His prose can suddenly become mellow, impressionistic, as in the story, “Hot Day on the Gold Coast”: “I glide across dark clumps of turtle grass and out over fields of sand bright blue with refraction…Beyond the reef, fishing boats swing and jerk like white kites against their anchors.”
That’s right. I’d say there is a fearlessness in the way he renders his prose. After reading Easy in the Islands, you know the Caribbean far, far better than you ever imagined you could. Shacochis’ voice seduces, and you’re beyond imagining. You’re living in the place.
Easy in the Islands impressed writers such as myself, in 1985, with its originality. It added a heightened lyricism in the American short story. The book took on a singular region in a small part of the world and gave it unforgettable dimension. John Irving took notice of it: he wrote a striking introduction to Shacochis’ January 1986 Esquire Magazine and Virginia story, “Where Pelham Fell.”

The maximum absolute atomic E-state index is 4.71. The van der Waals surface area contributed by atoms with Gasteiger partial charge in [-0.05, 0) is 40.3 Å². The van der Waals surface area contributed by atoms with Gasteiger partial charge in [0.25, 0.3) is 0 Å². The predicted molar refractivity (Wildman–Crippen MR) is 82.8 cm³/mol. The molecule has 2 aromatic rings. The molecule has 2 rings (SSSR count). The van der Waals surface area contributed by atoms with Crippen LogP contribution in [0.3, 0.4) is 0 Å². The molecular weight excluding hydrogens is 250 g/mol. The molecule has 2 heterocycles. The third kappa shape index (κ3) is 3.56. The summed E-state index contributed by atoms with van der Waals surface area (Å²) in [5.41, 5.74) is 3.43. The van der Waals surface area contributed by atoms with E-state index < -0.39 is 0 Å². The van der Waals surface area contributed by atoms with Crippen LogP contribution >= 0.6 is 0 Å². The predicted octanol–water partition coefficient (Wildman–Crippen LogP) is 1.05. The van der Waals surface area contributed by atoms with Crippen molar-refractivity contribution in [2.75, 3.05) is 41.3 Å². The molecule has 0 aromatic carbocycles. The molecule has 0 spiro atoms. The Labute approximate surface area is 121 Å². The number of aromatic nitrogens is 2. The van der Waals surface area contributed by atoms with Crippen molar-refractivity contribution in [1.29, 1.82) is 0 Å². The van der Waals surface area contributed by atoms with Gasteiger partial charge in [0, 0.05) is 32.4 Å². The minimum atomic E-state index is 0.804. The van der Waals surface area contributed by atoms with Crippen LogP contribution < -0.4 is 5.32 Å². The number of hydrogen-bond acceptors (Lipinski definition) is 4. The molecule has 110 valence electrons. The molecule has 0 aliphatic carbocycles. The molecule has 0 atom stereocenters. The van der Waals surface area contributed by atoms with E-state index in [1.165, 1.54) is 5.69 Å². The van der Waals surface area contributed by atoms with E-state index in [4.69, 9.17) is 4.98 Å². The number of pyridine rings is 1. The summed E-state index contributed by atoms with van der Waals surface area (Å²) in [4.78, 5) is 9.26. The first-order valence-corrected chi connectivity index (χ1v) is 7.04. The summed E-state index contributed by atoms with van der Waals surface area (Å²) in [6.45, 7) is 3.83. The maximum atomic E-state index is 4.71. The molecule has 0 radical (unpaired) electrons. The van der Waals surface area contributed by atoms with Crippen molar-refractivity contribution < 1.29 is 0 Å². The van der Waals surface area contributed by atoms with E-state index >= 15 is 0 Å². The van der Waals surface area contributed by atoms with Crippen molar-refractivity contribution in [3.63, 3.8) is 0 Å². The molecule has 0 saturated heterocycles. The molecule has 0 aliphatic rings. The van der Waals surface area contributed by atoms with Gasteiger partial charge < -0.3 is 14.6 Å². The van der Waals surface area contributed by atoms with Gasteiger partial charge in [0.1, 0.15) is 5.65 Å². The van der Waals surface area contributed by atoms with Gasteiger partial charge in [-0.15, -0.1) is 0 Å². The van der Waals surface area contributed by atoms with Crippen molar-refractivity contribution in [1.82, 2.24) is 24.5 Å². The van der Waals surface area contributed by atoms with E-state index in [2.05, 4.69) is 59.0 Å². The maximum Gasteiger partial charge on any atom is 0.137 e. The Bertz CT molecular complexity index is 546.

More than James Michener’s novel Caribbean, Easy in the Islands more intimately explored experiences you’d regard as a constant in that setting: sailing, fishing, the steamy night life, shantytown-living, island-hopping. There is chaotic romance in the collection, ripe with seductive trysts and flings. Each story is invested with Shacochis’ poet’s eye. When I first read it in 1985, the prose sizzled, pushing me to live imaginatively with characters’ wanderlust and their regional patois.
Although there were U.S.-centered stories in his second collection, The Next New World, some Caribbean flavor carried over, and most especially so into his first novel, Swimming in the Volcano (1993). His award-winning, long-form journalism engaged us to see the Caribbean of Haiti. Shacochis wrote feverishly in The Immaculate Invasion about the 1994 uprising against Jean-Bertrand Aristide and the U.S. intervention in that country.